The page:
Unless you make it clear that you are writing your Will in contemplation of marriage then marriage will revoke your previous Will.
If your marriage is officially ended by the courts (decree absolute or annulment) your Will is not invalid or void. Your former spouse/civil partner is deemed, for the purposes of the Will, to have died on the date your marriage was officially over.
Any gift your former spouse/civil partner would now go to the reserve beneficiaries. If there are none then the estate would be distributed under the rules of intestacy. This may be entirely different to what you would have wanted.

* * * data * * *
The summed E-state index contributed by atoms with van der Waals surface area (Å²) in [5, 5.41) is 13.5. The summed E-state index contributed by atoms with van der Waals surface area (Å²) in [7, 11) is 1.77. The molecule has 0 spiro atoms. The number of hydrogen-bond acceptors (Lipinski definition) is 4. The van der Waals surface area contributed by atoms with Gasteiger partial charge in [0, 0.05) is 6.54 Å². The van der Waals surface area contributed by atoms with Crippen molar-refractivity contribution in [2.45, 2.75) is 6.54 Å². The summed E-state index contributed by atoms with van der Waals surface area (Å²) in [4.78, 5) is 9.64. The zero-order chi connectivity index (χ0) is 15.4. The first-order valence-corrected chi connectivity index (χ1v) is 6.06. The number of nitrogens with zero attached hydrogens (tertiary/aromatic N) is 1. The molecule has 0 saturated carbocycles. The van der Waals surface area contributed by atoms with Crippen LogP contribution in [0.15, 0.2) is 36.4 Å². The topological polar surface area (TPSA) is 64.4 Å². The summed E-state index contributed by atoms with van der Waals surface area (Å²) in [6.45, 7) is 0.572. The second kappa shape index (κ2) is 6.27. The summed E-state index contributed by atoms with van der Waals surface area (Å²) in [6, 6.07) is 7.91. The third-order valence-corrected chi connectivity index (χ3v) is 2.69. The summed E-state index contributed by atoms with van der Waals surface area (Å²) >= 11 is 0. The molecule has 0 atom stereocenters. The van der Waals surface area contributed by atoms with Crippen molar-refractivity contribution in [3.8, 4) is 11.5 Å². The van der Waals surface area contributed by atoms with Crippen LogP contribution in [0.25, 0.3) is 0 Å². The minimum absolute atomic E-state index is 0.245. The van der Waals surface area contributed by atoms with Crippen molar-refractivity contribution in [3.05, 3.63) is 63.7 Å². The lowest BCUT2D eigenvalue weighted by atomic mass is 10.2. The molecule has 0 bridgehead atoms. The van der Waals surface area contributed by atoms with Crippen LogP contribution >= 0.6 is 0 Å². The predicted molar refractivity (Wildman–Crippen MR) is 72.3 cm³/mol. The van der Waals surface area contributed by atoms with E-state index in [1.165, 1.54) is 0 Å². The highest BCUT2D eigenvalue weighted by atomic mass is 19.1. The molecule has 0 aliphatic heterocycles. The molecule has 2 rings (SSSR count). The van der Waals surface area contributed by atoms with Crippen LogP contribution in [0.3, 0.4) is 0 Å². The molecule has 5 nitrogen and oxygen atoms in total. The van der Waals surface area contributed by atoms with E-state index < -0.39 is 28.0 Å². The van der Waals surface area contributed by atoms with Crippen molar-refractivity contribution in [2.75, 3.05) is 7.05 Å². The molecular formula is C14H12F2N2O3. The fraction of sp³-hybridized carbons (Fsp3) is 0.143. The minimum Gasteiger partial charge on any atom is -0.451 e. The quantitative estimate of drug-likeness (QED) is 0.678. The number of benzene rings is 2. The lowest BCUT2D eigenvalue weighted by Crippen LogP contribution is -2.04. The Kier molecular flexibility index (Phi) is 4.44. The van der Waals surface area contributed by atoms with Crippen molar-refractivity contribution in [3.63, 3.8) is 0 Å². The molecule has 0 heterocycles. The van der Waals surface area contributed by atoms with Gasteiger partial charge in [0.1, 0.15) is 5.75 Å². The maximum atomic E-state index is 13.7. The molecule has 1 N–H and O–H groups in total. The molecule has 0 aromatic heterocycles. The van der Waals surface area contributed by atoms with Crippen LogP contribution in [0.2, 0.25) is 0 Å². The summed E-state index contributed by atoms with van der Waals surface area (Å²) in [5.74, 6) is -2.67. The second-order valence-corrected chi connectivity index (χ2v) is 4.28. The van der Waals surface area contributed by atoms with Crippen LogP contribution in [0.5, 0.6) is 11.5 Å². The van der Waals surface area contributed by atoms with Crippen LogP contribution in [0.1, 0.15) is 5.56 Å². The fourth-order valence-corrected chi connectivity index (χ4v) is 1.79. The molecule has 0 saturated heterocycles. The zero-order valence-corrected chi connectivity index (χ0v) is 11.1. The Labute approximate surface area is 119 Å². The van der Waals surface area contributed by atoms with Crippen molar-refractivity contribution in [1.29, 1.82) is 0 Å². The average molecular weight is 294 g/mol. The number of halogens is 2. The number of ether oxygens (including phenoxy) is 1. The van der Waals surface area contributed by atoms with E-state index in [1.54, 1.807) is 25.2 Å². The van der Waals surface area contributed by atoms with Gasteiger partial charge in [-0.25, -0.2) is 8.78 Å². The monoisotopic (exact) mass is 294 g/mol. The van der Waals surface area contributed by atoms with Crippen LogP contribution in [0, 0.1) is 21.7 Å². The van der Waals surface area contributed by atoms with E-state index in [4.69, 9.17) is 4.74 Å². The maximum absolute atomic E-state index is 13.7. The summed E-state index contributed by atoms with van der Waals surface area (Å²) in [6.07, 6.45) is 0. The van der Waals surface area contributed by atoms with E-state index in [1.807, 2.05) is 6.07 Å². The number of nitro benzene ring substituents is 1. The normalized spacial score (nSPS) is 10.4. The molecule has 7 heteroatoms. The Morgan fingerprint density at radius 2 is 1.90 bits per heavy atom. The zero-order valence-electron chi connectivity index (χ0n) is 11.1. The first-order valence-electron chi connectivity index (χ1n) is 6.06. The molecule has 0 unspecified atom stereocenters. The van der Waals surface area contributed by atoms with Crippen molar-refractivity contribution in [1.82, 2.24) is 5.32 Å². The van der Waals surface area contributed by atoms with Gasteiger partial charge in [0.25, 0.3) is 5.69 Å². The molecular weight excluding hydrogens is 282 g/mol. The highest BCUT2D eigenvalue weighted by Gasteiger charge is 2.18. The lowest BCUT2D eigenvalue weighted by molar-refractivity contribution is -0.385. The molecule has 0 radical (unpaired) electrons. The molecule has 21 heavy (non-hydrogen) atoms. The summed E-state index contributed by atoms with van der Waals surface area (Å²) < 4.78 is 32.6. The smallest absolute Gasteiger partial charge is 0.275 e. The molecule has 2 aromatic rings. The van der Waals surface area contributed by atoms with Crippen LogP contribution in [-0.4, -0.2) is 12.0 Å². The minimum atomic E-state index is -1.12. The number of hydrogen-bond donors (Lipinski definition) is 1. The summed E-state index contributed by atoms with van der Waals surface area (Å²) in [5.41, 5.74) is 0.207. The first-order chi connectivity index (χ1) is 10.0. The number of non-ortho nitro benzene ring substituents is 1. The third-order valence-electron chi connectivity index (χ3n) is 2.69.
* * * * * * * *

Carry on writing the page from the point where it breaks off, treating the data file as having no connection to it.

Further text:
If your former spouse/civil partner was appointed as an executor then, similarly, that appointment would not take place.
It is best to make a new Will immediately following your divorce. Alternatively, you can make a new Will any time after separation to avoid any issues.
Finally, it is possible to make a declaration within your Will in contemplation of divorce to stop your Will being invalid.